Yanagihara (The People in the Trees, 2013) takes the still-bold leap of writing about characters who don’t share her background; in addition to being male, JB is African-American, Malcolm has a black father and white mother, Willem is white, and “Jude’s race was undetermined”—deserted at birth, he was raised in a monastery and had an unspeakably traumatic childhood that’s revealed slowly over the course of the book. Two of them are gay, one straight and one bisexual. There isn’t a single significant female character, and for a long novel, there isn’t much plot. There aren’t even many markers of what’s happening in the outside world; Jude moves to a loft in SoHo as a young man, but we don’t see the neighborhood change from gritty artists’ enclave to glitzy tourist destination. What we get instead is an intensely interior look at the friends’ psyches and relationships, and it’s utterly enthralling. The four men think about work and creativity and success and failure; they cook for each other, compete with each other and jostle for each other’s affection. JB bases his entire artistic career on painting portraits of his friends, while Malcolm takes care of them by designing their apartments and houses. When Jude, as an adult, is adopted by his favorite Harvard law professor, his friends join him for Thanksgiving in Cambridge every year. And when Willem becomes a movie star, they all bask in his glow. Eventually, the tone darkens and the story narrows to focus on Jude as the pain of his past cuts deep into his carefully constructed life.  

The phrase “tour de force” could have been invented for this audacious novel.

Pub Date: March 10, 2015

ISBN: 978-0-385-53925-8

Page Count: 720

Publisher: Doubleday

Review Posted Online: Dec. 22, 2014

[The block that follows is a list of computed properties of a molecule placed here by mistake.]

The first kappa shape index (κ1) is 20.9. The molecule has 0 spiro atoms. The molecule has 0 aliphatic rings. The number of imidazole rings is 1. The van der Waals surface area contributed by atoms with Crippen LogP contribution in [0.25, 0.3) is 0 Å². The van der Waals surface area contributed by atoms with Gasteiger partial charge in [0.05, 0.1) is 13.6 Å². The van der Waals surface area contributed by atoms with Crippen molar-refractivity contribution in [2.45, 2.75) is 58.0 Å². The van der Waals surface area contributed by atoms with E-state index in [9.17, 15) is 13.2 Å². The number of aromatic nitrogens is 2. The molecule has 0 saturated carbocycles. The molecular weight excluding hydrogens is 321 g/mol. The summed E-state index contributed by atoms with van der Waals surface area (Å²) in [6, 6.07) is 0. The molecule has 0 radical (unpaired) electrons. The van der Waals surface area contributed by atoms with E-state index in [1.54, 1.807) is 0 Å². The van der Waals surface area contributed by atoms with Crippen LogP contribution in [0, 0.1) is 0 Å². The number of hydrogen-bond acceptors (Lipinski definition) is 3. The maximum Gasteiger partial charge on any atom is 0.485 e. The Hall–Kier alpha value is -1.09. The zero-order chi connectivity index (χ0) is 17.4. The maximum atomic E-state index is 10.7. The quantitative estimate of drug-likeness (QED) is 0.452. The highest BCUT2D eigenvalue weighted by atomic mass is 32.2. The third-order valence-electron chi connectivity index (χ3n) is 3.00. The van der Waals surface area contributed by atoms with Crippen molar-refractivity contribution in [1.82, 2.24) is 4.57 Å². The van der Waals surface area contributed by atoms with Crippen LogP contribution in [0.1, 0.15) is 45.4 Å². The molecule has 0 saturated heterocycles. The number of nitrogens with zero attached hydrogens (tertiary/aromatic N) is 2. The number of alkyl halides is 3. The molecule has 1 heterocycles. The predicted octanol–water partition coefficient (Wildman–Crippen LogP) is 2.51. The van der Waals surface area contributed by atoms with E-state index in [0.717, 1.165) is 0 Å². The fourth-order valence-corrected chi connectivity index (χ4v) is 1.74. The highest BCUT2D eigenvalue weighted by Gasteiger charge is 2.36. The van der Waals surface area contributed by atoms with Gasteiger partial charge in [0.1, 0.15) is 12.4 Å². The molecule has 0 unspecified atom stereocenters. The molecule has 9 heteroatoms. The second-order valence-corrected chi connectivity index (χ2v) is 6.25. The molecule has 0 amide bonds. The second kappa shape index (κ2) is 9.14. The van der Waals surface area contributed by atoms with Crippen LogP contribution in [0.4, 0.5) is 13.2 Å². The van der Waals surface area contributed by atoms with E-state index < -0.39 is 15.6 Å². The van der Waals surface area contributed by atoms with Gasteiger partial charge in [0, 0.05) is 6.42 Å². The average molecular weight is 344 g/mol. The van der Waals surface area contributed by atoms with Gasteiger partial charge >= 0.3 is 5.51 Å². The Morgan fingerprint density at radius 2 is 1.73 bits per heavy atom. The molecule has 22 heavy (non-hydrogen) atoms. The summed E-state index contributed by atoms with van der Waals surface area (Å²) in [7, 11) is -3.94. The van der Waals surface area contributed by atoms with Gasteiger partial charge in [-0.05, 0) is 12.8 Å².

Kirkus Reviews Issue: Jan. 1, 2015

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A strict report, worthy of sympathy.

THE CATCHER IN THE RYE

A violent surfacing of adolescence (which has little in common with Tarkington's earlier, broadly comic, Seventeen) has a compulsive impact.

"Nobody big except me" is the dream world of Holden Caulfield and his first person story is down to the basic, drab English of the pre-collegiate. For Holden is now being bounced from fancy prep, and, after a vicious evening with hall- and roommates, heads for New York to try to keep his latest failure from his parents. He tries to have a wild evening (all he does is pay the check), is terrorized by the hotel elevator man and his on-call whore, has a date with a girl he likes—and hates, sees his 10 year old sister, Phoebe. He also visits a sympathetic English teacher after trying on a drunken session, and when he keeps his date with Phoebe, who turns up with her suitcase to join him on his flight, he heads home to a hospital siege. This is tender and true, and impossible, in its picture of the old hells of young boys, the lonesomeness and tentative attempts to be mature and secure, the awful block between youth and being grown-up, the fright and sickness that humans and their behavior cause the challenging, the dramatization of the big bang. It is a sorry little worm's view of the off-beat of adult pressure, of contemporary strictures and conformity, of sentiment….

A strict report, worthy of sympathy.

Pub Date: June 15, 1951

ISBN: 0316769177

Page Count: -

Publisher: Little, Brown

Review Posted Online: Nov. 2, 2011

Kirkus Reviews Issue: June 15, 1951